Assembly-line sisters

The 'Nepali women' you get to know from the development blurb are conveniently homogenous. All are equally poor, illiterate and oppressed.

In the struggle against patriarchy, the idea of 'sisterhood' has been the key political force. However, since the 1970s the idea that "all sisters are equal" and that all women suffer the same oppression simply because they all are women, has come under serious criticism. The works of African-American, Latino, Asian and other Third World feminists have shown manifold vectors—class, caste, race, ethnicity, age, sexual orientation—that structure the way oppression is experienced. Such work has enabled us to not only see the dangers of ignoring differences among women, but also to see how the major systems of oppression are very much interlocked with each other.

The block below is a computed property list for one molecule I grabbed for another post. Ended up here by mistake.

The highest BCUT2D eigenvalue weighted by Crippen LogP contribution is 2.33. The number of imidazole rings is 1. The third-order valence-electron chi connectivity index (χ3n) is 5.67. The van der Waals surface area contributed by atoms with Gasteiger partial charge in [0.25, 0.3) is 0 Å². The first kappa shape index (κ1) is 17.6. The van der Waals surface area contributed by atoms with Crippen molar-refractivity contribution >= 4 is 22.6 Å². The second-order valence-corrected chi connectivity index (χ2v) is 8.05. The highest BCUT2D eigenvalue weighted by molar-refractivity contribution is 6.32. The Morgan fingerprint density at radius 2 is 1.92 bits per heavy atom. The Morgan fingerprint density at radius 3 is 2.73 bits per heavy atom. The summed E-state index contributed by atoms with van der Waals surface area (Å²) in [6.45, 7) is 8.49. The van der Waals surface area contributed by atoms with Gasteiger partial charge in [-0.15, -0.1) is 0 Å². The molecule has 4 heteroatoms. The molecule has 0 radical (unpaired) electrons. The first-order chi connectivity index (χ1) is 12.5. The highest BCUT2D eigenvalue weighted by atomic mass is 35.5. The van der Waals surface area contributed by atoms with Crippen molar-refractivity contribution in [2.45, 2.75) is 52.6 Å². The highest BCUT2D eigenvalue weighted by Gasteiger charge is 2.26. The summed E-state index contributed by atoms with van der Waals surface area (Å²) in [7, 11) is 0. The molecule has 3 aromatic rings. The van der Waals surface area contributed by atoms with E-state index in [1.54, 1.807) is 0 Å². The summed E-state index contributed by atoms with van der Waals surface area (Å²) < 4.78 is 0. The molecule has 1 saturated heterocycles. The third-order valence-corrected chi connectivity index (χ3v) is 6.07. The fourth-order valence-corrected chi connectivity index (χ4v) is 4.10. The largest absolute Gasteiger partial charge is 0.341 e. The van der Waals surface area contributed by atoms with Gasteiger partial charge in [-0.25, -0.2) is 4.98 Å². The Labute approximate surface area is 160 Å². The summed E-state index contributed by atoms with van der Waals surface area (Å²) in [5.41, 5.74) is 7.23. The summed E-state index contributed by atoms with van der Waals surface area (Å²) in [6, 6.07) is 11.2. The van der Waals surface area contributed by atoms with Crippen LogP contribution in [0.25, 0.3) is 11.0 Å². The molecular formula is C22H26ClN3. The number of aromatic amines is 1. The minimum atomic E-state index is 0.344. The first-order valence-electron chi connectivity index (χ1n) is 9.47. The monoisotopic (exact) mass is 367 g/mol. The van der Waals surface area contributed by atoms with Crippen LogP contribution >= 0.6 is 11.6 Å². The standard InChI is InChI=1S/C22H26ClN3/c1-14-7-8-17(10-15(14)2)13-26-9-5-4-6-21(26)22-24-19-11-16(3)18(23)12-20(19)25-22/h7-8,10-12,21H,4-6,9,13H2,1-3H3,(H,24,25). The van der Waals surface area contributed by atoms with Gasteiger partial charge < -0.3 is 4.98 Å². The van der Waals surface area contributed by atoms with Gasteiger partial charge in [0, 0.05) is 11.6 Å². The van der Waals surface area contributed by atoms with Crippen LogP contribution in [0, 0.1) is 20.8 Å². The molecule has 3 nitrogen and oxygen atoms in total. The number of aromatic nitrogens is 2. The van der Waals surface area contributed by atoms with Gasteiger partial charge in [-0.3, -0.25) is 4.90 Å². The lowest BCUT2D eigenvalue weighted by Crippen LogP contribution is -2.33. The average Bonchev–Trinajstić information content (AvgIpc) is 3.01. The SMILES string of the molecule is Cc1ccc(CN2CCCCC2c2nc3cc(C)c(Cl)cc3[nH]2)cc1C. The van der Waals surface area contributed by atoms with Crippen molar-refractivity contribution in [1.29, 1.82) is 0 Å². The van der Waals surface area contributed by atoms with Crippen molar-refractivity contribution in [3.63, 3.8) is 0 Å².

In the US, black and other women of colour continue to accuse white 'sisters' of being racist and not being able to understand the double oppression they face being non-white and female in American society. The rise of autonomous dalit women organisations in India, asserting their differences with both the brahmanism of the Indian feminist movement and the patriarchal practices of Dalit politics, speaks to similar concerns. The issue is the manner in which a certain template of 'feminist/women's concerns' has been constructed and authorised by certain elite women.

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Himal Southasian